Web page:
Water quality as of the latest sampling was deemed a mixed bag for Long Island bays, harbors, rivers and inlets, with six out of 29 locations found to be poor.

Out of the shore spots sampled on Monday, 13 got good ratings, meaning clear water, no or low levels of algae and/or bacteria from human or animal waste, and hospitable conditions for fish and shellfish. Ten were rated fair.

That’s according to the Long Island Water Quality Report, a weekly score card issued from Memorial Day to Labor Day. It’s created by Chris Gobler, professor of marine science at Stony Brook University and director of the New York State Center for Clean Water Technology, and his team of more than 20 students and scientists.

“Water quality is mixed across Long Island,” he said.

Among the conditions found at the poor sites were dense harmful algal blooms in Hempstead Harbor, Northport Harbor, Forge River and the Meetinghouse Creek area and nighttime oxygen levels approaching zero for central and eastern Moriches Bay. Other factors included low water clarity and the elevated levels of fecal bacteria.

Since the water quality project launched in 2014, the team has picked up on how water quality tends to morph as the summer progresses.

Over the years, “we've learned that oxygen levels are high and good in June, but declined through July and August, sometimes to levels dangerously low for marine life,” Gobler said.

Three factors are at play, he said. As waters warm up, we get “the cumulative growth of algae over the summer,” warmer water holds less oxygen, and shorter days mean less of it is produced, Gobler said.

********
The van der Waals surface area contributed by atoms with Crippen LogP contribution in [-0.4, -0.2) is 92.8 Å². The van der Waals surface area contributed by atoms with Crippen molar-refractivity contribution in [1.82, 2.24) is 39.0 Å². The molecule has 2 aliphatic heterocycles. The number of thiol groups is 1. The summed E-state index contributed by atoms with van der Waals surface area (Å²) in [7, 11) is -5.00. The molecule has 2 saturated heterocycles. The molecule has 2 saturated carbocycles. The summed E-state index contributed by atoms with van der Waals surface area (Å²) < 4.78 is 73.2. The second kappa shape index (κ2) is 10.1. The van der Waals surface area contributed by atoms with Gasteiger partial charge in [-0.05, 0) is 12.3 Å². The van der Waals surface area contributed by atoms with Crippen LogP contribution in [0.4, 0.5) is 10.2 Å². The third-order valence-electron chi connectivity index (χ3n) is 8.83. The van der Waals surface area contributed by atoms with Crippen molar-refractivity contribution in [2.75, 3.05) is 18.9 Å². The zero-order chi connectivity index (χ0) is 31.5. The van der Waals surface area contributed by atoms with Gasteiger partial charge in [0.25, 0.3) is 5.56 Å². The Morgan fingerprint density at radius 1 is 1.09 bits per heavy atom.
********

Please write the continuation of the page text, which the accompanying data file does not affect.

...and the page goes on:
The aim of the weekly water-sampling project is to provide regular snapshots of ecosystem health, with an eye to how well locations are supporting — or not supporting — robust fishing and shellfishing activity.

While the beach crowd may find some basics useful — water temperature and clarity assessments — this is not the place to go to see what locations are up to snuff for swimming and splashing around. Look, instead, to official calls from county health departments on where to swim or not, Gobler said. And, for any curtailment of shellfishing, the state Department of Environmental Conservation is the go-to official source.

Sampling is done on Mondays, as six teams “fan out across Long Island, collecting water samples, making measurements, and downloading data from logging devices, like oxygen meters,” he said.

From all that, the good, fair and poor scores are determined.

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